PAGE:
Damien Chazelle loves conflict in the face of excellence. Individuals destined for greatness but saddled with mediocrity, of everyday life, of the drudgery of time, of the unpredictability of definite actions. In First Man, he grapples with the space oddities of landing on the moon. Much has been said, written, talked about the historical event that changed life and space exploration forever. I have seen so many space films that the joy of discovery has been diluted. Chazelle has only one way to go, behind the scenes, which he does. The journey to the event is stripped of all glamour, there is no goodbye profile walking long shots, there is no patriotic mood building, there is little dance of victory.
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What we get is Ryan Gosling, in his typical searing intensity. Chazelle loves framing him in soft light and struggling for emotions, on purpose. This combined with a mission that is as big a risk as any makes the premise potent for a great film. I loved the tension building, the play of silence, the intercuts of a family with everyday space training. There is no jokey-ness, the mood is pretty glum, even the kids look like they are being brought up on a healthy diet of Shyamalan and Nolan movies at home.
It would be interesting to revisit First Man and understand what the larger themes are, but I liked what I saw. The duration didn’t trouble me, and I could have easily taken more screen time. My favorite bits were when the film captures the claustrophobia, the maddening chaos of it all. The mood building is organic, you feel stressed and panic but not like Star Wars or Alien. The final landing scenes are indulgent but a feel earned and a joy to the senses. Justin Hurwitz and the score elevates the film several notches. Many times, I stopped and admired the wonderful use of music. Chazelle and Hurwitz are like kids playing with their instruments, sometimes roaring with joyous laughter, sometimes skipping pausing restarting a haunting space opera, and sometimes just letting a classic record play on, because why not.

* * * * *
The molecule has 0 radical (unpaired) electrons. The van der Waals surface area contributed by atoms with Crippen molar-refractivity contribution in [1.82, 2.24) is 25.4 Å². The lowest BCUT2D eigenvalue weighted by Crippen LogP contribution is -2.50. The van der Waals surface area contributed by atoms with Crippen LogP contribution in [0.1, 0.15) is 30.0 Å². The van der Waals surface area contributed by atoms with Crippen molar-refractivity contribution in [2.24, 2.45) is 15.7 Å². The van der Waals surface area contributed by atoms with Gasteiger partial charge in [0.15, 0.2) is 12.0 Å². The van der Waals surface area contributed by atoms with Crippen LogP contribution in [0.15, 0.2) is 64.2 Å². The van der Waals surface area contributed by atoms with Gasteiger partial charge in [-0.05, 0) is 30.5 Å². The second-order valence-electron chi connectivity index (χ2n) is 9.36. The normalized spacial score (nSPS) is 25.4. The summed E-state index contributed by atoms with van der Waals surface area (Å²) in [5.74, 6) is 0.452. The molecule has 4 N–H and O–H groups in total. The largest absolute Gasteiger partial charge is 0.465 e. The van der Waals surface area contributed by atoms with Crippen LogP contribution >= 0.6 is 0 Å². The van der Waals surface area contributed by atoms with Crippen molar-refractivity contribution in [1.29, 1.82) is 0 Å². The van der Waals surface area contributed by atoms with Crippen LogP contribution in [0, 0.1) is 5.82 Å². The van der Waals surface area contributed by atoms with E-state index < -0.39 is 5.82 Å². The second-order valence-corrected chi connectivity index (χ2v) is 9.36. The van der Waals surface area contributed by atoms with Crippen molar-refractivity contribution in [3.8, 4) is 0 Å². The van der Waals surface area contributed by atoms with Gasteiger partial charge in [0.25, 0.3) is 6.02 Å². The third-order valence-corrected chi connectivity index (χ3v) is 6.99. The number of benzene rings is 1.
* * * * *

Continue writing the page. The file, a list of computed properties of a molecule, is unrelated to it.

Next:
Given that there is so much left to say in this genre, it is some kind of wonder that First Man finds its place at all. Some of the sequences will last over time for their individual beauty. I liked that there is no fiddling around with the narrative here. Not that it’s a bad thing, but it is typical of young prodigies like Chazelle who storm onto the scene with something radical, then slowly settle down with some mature works. First Man is that mature work for him. It plays to the classical notes, yet doesn’t lose the sense of wonder. Armstrong’s journey of the mission is a nice parallel to the director’s own filmmaking curve. They never know what’s coming, but confidently march on.
First Man is akin to a visit to the science museum. You look at the exhibits everyone tells you about, touch them, feel them, marvel at them, thinking about what stories you will tell your friends when they ask about your visit. And then there are those who look boring, nothing special about them, like a relic, a piece of artillery from a fighter plane, a broken masthead, some objects left from a deadly invasion. They intrigue you, you stop and look at them. What could they have meant back in time. And then you move on to the more exciting parts of the museum. First Man is the boring parts, and you will not forget them easily.